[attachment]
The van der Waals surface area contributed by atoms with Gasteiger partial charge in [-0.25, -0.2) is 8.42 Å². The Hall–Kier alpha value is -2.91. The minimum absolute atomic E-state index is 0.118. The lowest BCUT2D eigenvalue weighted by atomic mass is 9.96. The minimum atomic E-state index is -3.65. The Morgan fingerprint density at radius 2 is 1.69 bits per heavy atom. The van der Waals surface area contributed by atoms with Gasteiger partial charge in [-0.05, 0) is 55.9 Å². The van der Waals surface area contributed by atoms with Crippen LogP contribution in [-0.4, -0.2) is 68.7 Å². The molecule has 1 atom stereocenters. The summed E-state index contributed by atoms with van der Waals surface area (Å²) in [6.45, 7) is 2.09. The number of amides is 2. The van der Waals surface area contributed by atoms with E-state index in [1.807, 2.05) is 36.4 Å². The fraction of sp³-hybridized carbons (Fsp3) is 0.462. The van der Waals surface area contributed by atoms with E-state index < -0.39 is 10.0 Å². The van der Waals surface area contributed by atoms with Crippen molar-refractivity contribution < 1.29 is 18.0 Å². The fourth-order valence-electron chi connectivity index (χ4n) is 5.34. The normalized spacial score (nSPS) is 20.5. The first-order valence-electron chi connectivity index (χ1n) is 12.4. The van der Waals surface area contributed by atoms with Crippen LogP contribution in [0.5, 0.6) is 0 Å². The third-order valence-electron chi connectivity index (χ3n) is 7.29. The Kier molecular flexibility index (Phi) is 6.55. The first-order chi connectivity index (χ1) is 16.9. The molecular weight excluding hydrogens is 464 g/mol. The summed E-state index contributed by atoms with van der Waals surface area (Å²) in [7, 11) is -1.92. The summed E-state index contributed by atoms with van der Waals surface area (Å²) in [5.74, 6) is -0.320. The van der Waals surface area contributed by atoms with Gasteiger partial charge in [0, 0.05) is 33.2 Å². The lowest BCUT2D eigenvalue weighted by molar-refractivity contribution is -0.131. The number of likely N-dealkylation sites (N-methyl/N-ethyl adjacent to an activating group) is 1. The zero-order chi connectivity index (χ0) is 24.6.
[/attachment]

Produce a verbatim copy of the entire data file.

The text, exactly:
The van der Waals surface area contributed by atoms with Gasteiger partial charge in [-0.25, -0.2) is 8.42 Å². The Hall–Kier alpha value is -2.91. The minimum absolute atomic E-state index is 0.118. The lowest BCUT2D eigenvalue weighted by atomic mass is 9.96. The minimum atomic E-state index is -3.65. The Morgan fingerprint density at radius 2 is 1.69 bits per heavy atom. The van der Waals surface area contributed by atoms with Gasteiger partial charge in [-0.05, 0) is 55.9 Å². The van der Waals surface area contributed by atoms with Crippen LogP contribution in [-0.4, -0.2) is 68.7 Å². The molecule has 1 atom stereocenters. The summed E-state index contributed by atoms with van der Waals surface area (Å²) in [6.45, 7) is 2.09. The number of amides is 2. The van der Waals surface area contributed by atoms with E-state index in [1.807, 2.05) is 36.4 Å². The fraction of sp³-hybridized carbons (Fsp3) is 0.462. The van der Waals surface area contributed by atoms with E-state index < -0.39 is 10.0 Å². The van der Waals surface area contributed by atoms with Crippen molar-refractivity contribution < 1.29 is 18.0 Å². The fourth-order valence-electron chi connectivity index (χ4n) is 5.34. The normalized spacial score (nSPS) is 20.5. The first-order valence-electron chi connectivity index (χ1n) is 12.4. The van der Waals surface area contributed by atoms with Crippen LogP contribution in [0.5, 0.6) is 0 Å². The third-order valence-electron chi connectivity index (χ3n) is 7.29. The Kier molecular flexibility index (Phi) is 6.55. The first-order chi connectivity index (χ1) is 16.9. The molecular weight excluding hydrogens is 464 g/mol. The summed E-state index contributed by atoms with van der Waals surface area (Å²) in [7, 11) is -1.92. The summed E-state index contributed by atoms with van der Waals surface area (Å²) in [5.74, 6) is -0.320. The van der Waals surface area contributed by atoms with Gasteiger partial charge in [0, 0.05) is 33.2 Å². The lowest BCUT2D eigenvalue weighted by molar-refractivity contribution is -0.131. The number of likely N-dealkylation sites (N-methyl/N-ethyl adjacent to an activating group) is 1. The zero-order chi connectivity index (χ0) is 24.6.